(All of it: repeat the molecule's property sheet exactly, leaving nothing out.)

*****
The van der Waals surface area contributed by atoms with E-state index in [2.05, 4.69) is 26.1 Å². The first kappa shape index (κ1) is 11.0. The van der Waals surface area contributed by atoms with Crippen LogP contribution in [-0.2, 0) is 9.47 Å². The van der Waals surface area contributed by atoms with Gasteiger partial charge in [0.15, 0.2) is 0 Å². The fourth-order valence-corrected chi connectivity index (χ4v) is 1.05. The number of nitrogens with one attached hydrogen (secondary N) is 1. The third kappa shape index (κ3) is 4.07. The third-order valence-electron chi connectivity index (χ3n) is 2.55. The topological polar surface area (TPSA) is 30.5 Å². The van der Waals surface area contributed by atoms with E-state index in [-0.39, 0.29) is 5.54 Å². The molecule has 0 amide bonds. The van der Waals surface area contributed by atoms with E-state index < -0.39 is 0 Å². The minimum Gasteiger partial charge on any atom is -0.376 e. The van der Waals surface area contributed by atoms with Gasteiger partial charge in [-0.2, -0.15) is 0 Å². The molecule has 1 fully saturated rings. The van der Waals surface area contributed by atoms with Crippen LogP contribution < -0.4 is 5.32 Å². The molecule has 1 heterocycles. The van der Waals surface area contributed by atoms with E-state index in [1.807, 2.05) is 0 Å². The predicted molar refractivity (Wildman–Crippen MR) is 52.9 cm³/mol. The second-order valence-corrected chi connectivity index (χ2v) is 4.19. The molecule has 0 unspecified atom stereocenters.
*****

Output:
The van der Waals surface area contributed by atoms with E-state index in [2.05, 4.69) is 26.1 Å². The first kappa shape index (κ1) is 11.0. The van der Waals surface area contributed by atoms with Crippen LogP contribution in [-0.2, 0) is 9.47 Å². The van der Waals surface area contributed by atoms with Gasteiger partial charge in [0.15, 0.2) is 0 Å². The fourth-order valence-corrected chi connectivity index (χ4v) is 1.05. The number of nitrogens with one attached hydrogen (secondary N) is 1. The third kappa shape index (κ3) is 4.07. The third-order valence-electron chi connectivity index (χ3n) is 2.55. The topological polar surface area (TPSA) is 30.5 Å². The van der Waals surface area contributed by atoms with E-state index in [-0.39, 0.29) is 5.54 Å². The molecule has 0 amide bonds. The van der Waals surface area contributed by atoms with E-state index < -0.39 is 0 Å². The minimum Gasteiger partial charge on any atom is -0.376 e. The van der Waals surface area contributed by atoms with Gasteiger partial charge in [-0.2, -0.15) is 0 Å². The molecule has 1 fully saturated rings. The van der Waals surface area contributed by atoms with Crippen LogP contribution < -0.4 is 5.32 Å². The molecule has 1 heterocycles. The van der Waals surface area contributed by atoms with E-state index in [1.807, 2.05) is 0 Å². The predicted molar refractivity (Wildman–Crippen MR) is 52.9 cm³/mol. The second-order valence-corrected chi connectivity index (χ2v) is 4.19. The molecule has 0 unspecified atom stereocenters.